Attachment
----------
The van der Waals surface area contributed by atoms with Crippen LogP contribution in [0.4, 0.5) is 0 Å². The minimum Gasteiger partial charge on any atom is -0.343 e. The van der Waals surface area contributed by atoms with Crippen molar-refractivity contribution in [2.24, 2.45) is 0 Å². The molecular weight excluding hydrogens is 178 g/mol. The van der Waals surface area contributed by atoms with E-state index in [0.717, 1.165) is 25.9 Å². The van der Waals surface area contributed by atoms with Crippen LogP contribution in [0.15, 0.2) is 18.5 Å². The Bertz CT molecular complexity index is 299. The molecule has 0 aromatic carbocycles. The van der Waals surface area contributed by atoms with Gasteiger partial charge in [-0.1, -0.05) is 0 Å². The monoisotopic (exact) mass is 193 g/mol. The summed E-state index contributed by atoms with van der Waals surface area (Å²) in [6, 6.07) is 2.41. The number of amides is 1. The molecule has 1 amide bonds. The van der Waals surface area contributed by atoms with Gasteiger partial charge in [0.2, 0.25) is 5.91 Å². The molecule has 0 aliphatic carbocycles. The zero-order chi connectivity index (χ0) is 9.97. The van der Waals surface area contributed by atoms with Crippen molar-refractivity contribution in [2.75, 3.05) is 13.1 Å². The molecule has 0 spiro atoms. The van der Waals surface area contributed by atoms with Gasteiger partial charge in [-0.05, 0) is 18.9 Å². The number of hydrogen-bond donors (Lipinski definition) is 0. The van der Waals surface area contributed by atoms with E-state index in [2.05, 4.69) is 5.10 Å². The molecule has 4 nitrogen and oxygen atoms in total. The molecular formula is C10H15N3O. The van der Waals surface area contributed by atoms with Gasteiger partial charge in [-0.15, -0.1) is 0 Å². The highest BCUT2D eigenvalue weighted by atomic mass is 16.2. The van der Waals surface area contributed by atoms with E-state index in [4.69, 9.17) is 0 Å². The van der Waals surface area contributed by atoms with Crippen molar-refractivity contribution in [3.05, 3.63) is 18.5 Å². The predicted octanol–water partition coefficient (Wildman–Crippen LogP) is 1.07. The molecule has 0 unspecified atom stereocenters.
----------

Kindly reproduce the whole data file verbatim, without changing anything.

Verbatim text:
The van der Waals surface area contributed by atoms with Crippen LogP contribution in [0.4, 0.5) is 0 Å². The minimum Gasteiger partial charge on any atom is -0.343 e. The van der Waals surface area contributed by atoms with Crippen molar-refractivity contribution in [2.24, 2.45) is 0 Å². The molecular weight excluding hydrogens is 178 g/mol. The van der Waals surface area contributed by atoms with E-state index in [0.717, 1.165) is 25.9 Å². The van der Waals surface area contributed by atoms with Crippen LogP contribution in [0.15, 0.2) is 18.5 Å². The Bertz CT molecular complexity index is 299. The molecule has 0 aromatic carbocycles. The van der Waals surface area contributed by atoms with Gasteiger partial charge in [-0.1, -0.05) is 0 Å². The monoisotopic (exact) mass is 193 g/mol. The summed E-state index contributed by atoms with van der Waals surface area (Å²) in [6, 6.07) is 2.41. The number of amides is 1. The molecule has 1 amide bonds. The van der Waals surface area contributed by atoms with Gasteiger partial charge in [0.2, 0.25) is 5.91 Å². The molecule has 0 aliphatic carbocycles. The zero-order chi connectivity index (χ0) is 9.97. The van der Waals surface area contributed by atoms with Crippen molar-refractivity contribution in [2.75, 3.05) is 13.1 Å². The molecule has 0 spiro atoms. The van der Waals surface area contributed by atoms with Gasteiger partial charge in [-0.05, 0) is 18.9 Å². The number of hydrogen-bond donors (Lipinski definition) is 0. The van der Waals surface area contributed by atoms with E-state index in [2.05, 4.69) is 5.10 Å². The molecule has 4 nitrogen and oxygen atoms in total. The molecular formula is C10H15N3O. The van der Waals surface area contributed by atoms with Gasteiger partial charge in [-0.15, -0.1) is 0 Å². The highest BCUT2D eigenvalue weighted by atomic mass is 16.2. The van der Waals surface area contributed by atoms with E-state index in [4.69, 9.17) is 0 Å². The van der Waals surface area contributed by atoms with Crippen molar-refractivity contribution in [3.05, 3.63) is 18.5 Å². The predicted octanol–water partition coefficient (Wildman–Crippen LogP) is 1.07. The molecule has 0 unspecified atom stereocenters.